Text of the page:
The Planetary Society

65 N. Catalina Avenue, Pasadena, CA 91106-2301 (626) 793-5100 Fax (626)

793-5528 E-mail: Web:

For Immediate Release: July 28, 2000 Contact: Susan Lendroth

Will we complete the reconnaissance of our solar system or not? NASA and
the Office of Management and Budget (OMB) may be seriously contemplating
the cancellation of the Pluto Express mission now in development by NASA’s
Jet Propulsion Laboratory.

The mission to Pluto — the only planet in the solar system not yet
explored by spacecraft — is currently planned for a 2004 launch. This is
the last opportunity for more than a decade to take advantage of the
Jupiter gravity assist needed to reach the distant planet.

The Society has launched a campaign to urge its 100,000 members and the
interested public to take immediate action asking Congress to forestall any
attempt to cancel the mission. Individuals can log into The Planetary
Society’s web site at for more information and to
directly contact their members of Congress.

“For four decades we have sent missions of exploration into space, from
heat-seared Mercury to the blue wonder of Neptune. What will it say of our
generation — and our lack of wonder and curiosity — if we stop now, right
before exploring Pluto, the last outpost planet of our Solar system?” asks
Louis Friedman, Executive Director of The Planetary Society.

Pluto is an object of intense interest and mystery to scientists.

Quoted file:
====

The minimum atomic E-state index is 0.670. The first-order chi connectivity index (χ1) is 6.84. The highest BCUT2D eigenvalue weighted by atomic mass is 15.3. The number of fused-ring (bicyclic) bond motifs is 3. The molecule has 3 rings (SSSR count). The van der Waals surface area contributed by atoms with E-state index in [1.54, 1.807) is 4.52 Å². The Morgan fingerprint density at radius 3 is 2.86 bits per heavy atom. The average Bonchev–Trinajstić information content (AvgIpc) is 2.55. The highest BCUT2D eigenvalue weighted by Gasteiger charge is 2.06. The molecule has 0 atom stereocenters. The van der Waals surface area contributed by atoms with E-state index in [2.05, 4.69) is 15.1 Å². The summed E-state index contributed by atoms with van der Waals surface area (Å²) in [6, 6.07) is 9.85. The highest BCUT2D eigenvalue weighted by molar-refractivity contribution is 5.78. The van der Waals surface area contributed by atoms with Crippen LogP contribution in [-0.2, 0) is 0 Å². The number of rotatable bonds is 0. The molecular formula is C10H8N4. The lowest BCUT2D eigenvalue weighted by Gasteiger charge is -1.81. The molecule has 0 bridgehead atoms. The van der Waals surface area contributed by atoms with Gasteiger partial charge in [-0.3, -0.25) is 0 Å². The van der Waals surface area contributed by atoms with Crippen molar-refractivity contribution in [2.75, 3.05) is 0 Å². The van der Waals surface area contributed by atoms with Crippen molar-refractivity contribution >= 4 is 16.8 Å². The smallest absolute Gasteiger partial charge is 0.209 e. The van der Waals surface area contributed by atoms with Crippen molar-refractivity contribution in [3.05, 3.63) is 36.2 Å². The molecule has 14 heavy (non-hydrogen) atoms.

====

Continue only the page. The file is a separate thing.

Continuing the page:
Speculations abound about whether it’s part of a double planet with its
companion Charon, a burnt out comet or large asteroid, or even a planet in
its own right.

It is also a mystery why NASA would consider canceling development of Pluto
Express. The argument presented is that NASA cannot afford to do both a
Europa orbiter and a Pluto flyby, even though both of these missions were
part of a previously approved outer planets exploration program.

Recently, NASA delayed the Europa orbiter — from a 2004 launch to 2006 or
2007 — because of technical concerns. The Europa orbiter requires new
technology for power and radiation-hard electronic components. However,
canceling the Pluto mission would not be because of technical reasons. It
would be a political budgetary decision.

“Either administration support for space science is now diminishing or NASA
is returning to the old days of fewer, more expensive missions,” said

The Planetary Society strongly believes that both the Europa orbiter and
the Pluto mission should be launched (as well as a solar probe also planned
for the outer planets exploration program). Reasonable financial resources
exist in NASA and in the U.S. to fund all these missions during the time
period of 2004-2008.

The Planetary Society feels that the public strongly supports completing
our reconnaissance of all nine planets in the solar system and urges
everyone to join the Society’s campaign to make that support known to NASA
and Congress.



For more information or to arrange interviews, please contact Susan
Lendroth at (626)793-5100 ext. 214 or by e-mail at


Carl Sagan, Bruce Murray and Louis Friedman founded The Planetary Society
in 1980 to advance the exploration of the solar system and to continue the
search for extraterrestrial life. With 100,000 members in over 140
countries, the Society is the largest space interest group in the world.

Linda Wong

The Planetary Society

65 N. Catalina Ave.

Pasadena, CA 91106-2301

Tel: (626) 793-5100 ext. 236

Fax: (626) 793-5528